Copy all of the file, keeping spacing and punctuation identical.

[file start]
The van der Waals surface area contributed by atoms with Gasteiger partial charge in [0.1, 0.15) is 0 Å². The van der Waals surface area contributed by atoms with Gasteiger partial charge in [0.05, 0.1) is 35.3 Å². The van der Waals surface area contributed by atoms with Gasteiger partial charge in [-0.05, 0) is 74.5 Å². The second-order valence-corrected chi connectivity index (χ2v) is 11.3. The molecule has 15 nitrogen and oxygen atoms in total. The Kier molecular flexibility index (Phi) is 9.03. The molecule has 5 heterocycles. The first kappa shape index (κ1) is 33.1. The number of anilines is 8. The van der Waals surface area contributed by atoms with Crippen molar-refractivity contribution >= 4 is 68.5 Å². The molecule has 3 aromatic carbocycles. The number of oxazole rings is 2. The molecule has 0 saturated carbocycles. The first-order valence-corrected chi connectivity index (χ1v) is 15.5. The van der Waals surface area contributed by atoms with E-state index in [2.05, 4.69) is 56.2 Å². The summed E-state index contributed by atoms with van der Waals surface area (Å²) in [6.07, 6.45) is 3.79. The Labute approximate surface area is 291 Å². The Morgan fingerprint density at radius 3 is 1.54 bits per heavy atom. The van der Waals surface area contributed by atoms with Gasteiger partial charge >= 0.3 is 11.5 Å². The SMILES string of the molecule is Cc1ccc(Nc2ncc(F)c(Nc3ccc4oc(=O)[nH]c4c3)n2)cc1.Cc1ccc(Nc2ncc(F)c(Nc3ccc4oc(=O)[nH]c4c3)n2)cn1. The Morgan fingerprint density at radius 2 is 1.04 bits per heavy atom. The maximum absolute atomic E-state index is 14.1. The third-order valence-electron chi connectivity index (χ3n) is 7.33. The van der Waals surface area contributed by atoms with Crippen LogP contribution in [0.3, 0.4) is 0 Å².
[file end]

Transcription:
The van der Waals surface area contributed by atoms with Gasteiger partial charge in [0.1, 0.15) is 0 Å². The van der Waals surface area contributed by atoms with Gasteiger partial charge in [0.05, 0.1) is 35.3 Å². The van der Waals surface area contributed by atoms with Gasteiger partial charge in [-0.05, 0) is 74.5 Å². The second-order valence-corrected chi connectivity index (χ2v) is 11.3. The molecule has 15 nitrogen and oxygen atoms in total. The Kier molecular flexibility index (Phi) is 9.03. The molecule has 5 heterocycles. The first kappa shape index (κ1) is 33.1. The number of anilines is 8. The van der Waals surface area contributed by atoms with Crippen molar-refractivity contribution >= 4 is 68.5 Å². The molecule has 3 aromatic carbocycles. The number of oxazole rings is 2. The molecule has 0 saturated carbocycles. The first-order valence-corrected chi connectivity index (χ1v) is 15.5. The van der Waals surface area contributed by atoms with E-state index in [2.05, 4.69) is 56.2 Å². The summed E-state index contributed by atoms with van der Waals surface area (Å²) in [6.07, 6.45) is 3.79. The Labute approximate surface area is 291 Å². The Morgan fingerprint density at radius 3 is 1.54 bits per heavy atom. The van der Waals surface area contributed by atoms with Gasteiger partial charge >= 0.3 is 11.5 Å². The SMILES string of the molecule is Cc1ccc(Nc2ncc(F)c(Nc3ccc4oc(=O)[nH]c4c3)n2)cc1.Cc1ccc(Nc2ncc(F)c(Nc3ccc4oc(=O)[nH]c4c3)n2)cn1. The Morgan fingerprint density at radius 2 is 1.04 bits per heavy atom. The maximum absolute atomic E-state index is 14.1. The third-order valence-electron chi connectivity index (χ3n) is 7.33. The van der Waals surface area contributed by atoms with Crippen LogP contribution in [0.3, 0.4) is 0 Å².